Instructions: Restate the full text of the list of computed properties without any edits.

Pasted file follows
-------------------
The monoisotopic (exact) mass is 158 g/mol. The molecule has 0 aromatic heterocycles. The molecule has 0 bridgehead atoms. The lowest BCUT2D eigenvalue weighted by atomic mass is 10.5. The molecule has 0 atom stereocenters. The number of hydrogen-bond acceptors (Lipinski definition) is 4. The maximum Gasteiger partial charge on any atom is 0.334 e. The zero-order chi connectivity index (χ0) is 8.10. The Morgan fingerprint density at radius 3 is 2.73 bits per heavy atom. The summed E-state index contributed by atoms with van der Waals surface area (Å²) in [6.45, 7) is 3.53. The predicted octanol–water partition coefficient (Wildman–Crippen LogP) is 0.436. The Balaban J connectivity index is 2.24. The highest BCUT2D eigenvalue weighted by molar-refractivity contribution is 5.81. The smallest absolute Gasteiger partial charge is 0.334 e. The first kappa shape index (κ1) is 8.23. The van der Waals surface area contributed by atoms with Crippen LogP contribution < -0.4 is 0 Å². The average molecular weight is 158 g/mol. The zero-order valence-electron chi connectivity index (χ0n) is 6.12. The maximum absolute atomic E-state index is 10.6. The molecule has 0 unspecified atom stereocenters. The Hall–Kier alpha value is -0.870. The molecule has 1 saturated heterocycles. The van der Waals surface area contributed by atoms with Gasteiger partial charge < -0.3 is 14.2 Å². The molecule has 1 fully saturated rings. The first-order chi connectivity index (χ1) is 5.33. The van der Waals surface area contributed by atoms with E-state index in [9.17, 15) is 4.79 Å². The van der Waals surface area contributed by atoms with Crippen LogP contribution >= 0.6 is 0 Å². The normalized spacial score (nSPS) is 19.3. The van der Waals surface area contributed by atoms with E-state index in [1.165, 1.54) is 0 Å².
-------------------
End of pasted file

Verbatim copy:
The monoisotopic (exact) mass is 158 g/mol. The molecule has 0 aromatic heterocycles. The molecule has 0 bridgehead atoms. The lowest BCUT2D eigenvalue weighted by atomic mass is 10.5. The molecule has 0 atom stereocenters. The number of hydrogen-bond acceptors (Lipinski definition) is 4. The maximum Gasteiger partial charge on any atom is 0.334 e. The zero-order chi connectivity index (χ0) is 8.10. The Morgan fingerprint density at radius 3 is 2.73 bits per heavy atom. The summed E-state index contributed by atoms with van der Waals surface area (Å²) in [6.45, 7) is 3.53. The predicted octanol–water partition coefficient (Wildman–Crippen LogP) is 0.436. The Balaban J connectivity index is 2.24. The highest BCUT2D eigenvalue weighted by molar-refractivity contribution is 5.81. The smallest absolute Gasteiger partial charge is 0.334 e. The first kappa shape index (κ1) is 8.23. The van der Waals surface area contributed by atoms with Crippen LogP contribution < -0.4 is 0 Å². The average molecular weight is 158 g/mol. The zero-order valence-electron chi connectivity index (χ0n) is 6.12. The maximum absolute atomic E-state index is 10.6. The molecule has 0 unspecified atom stereocenters. The Hall–Kier alpha value is -0.870. The molecule has 1 saturated heterocycles. The van der Waals surface area contributed by atoms with Gasteiger partial charge < -0.3 is 14.2 Å². The molecule has 1 fully saturated rings. The first-order chi connectivity index (χ1) is 5.33. The van der Waals surface area contributed by atoms with E-state index in [9.17, 15) is 4.79 Å². The van der Waals surface area contributed by atoms with Crippen LogP contribution >= 0.6 is 0 Å². The normalized spacial score (nSPS) is 19.3. The van der Waals surface area contributed by atoms with E-state index in [1.165, 1.54) is 0 Å².